Monday, 16 January 2012

Let's not scupper that yacht before we build it

Keen to take my mind off Arsenal's disappointing display against Swansea, I notice that Michael Gove is suggesting that we buy the Queen a new yacht, which will apparently cost around £60 Million (we could buy a whole team of full-backs for that sort of moolah). I'm not sure why he thinks this would be an appropriate diamond jubilee present (unless he has in mind a diamond-encrusted dinghy in the manner of Damian Hirst), but I don't think we should dismiss it out of hand.

Of course he may not be serious. This could just be a stalking horse to secure his plan B, money to provide a memento for every schoolkid (perhaps a Dinky yacht care of the dinky minister), in which case we might assume he leaked the letter. Or perhaps this is an attempt to portray the Tories as crass and insensitive (it could work), in which case we might assume that Nick Clegg, one of the addressees, leaked it (his rush to comment today has a whiff of cordite about it).

Elsewhere, the Deputy PM is raising the ideological bar with his call for a "John Lewis economy", which he equates with employee shareownership, even quoting John Stuart Mill to make sure all the Lib Dems wake up and take notice.

This has provoked some calls of hypocrisy, given his associated criticism of bankers' bonuses, on the grounds that bonuses and profit-share are much the same beast. This claim is not true. Bonuses are deducted pre-profit while dividends are post-profit, giving rise to the agency problem - i.e. executives looting a business to the detriment of its owners. What this ad hominen criticism distracts from is the consistent failure of attempts to extend shareownership, to deliver the "shareowning democracy" that was envisioned under Thatcher and is now the centrepiece of Clegg's pitch.

In the UK, only 15% of the population (about 20% of adults) own shares directly, i.e. in the form of equities or shares in mutual funds. Despite the privatisation programme of the 80s/90s, this only represents 10% of total UK market capitalisation.
Given that most individuals hold very small numbers of shares, and that shares in mutuals do not confer voting rights in the end companies, the extent of democracy is limited to say the least.

Clegg's solution is a "right to request" shares, implying a statutory obligation for all PLCs to at least consider implementing an employee shareownership scheme. This will not materially change share ownership. Share options granted to UK employees per annum seem to be around £5 Million, which is about 0.25% of market capitalisation. I can't find stats on the total share of employee schemes by value, but I doubt it will be more than 1 or 2%. As the employee has to pony up the cash (albeit with tax benefits), it's unlikely this figure will increase much.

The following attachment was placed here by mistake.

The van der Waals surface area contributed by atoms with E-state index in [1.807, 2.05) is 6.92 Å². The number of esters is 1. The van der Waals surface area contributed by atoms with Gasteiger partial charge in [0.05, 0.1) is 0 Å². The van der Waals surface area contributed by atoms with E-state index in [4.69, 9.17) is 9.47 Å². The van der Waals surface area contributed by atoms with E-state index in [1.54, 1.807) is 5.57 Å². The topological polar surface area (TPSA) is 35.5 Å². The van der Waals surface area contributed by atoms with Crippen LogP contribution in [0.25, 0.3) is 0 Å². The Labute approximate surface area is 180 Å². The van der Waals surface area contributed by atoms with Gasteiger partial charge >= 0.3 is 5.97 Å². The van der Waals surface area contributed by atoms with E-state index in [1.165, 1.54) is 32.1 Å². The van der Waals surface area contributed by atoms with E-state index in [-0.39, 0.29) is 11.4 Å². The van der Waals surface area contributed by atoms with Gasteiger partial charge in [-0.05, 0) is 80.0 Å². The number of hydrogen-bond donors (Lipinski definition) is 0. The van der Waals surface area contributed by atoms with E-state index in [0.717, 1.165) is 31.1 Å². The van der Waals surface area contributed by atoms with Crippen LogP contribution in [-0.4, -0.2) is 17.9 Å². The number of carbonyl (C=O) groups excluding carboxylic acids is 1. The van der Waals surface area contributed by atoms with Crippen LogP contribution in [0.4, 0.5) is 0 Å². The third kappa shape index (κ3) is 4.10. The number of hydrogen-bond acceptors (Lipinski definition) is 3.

A right to request is not a right of any substance - the employer can presumably turn down the request without penalty, as is the case with similar rights in respect of flexible working. Clegg's speech is thus mere waffle.

Meanwhile, the real business is elsewhere with George Osborne announcing the government's intention to make the City of London the global centre of trade in the Renminbi, China's currency. While the Tories are ideologically opposed to picking winners in industry, they have no trouble doing so in financial services and even acting as touts for the City. Osborne's speech in Hong Kong is also noticeable for the tacit admission that the whole rebalancing/march-of-the-makers thing is dead - we're back chasing the services dragon again.

This is a shame. Apparently, we could pump £60 Million into the economy and create new manufacturing jobs on Clydeside by building a yacht (come on, they wouldn't dare award the tender to a shipyard in Hamburg).

What's more, we could fund it mutually, at £1 per head of the population, which would mean everyone would get a share certificate to hang on their wall, including those excited schoolkids. Then we could lease it to the Queen, the proceeds providing a dividend. Of course, a majority of the shareholders might decide that Brenda wasn't the best customer (we'd surely get more out of a Russian oligarch or a Gulf sheikh), but that's democracy for you.

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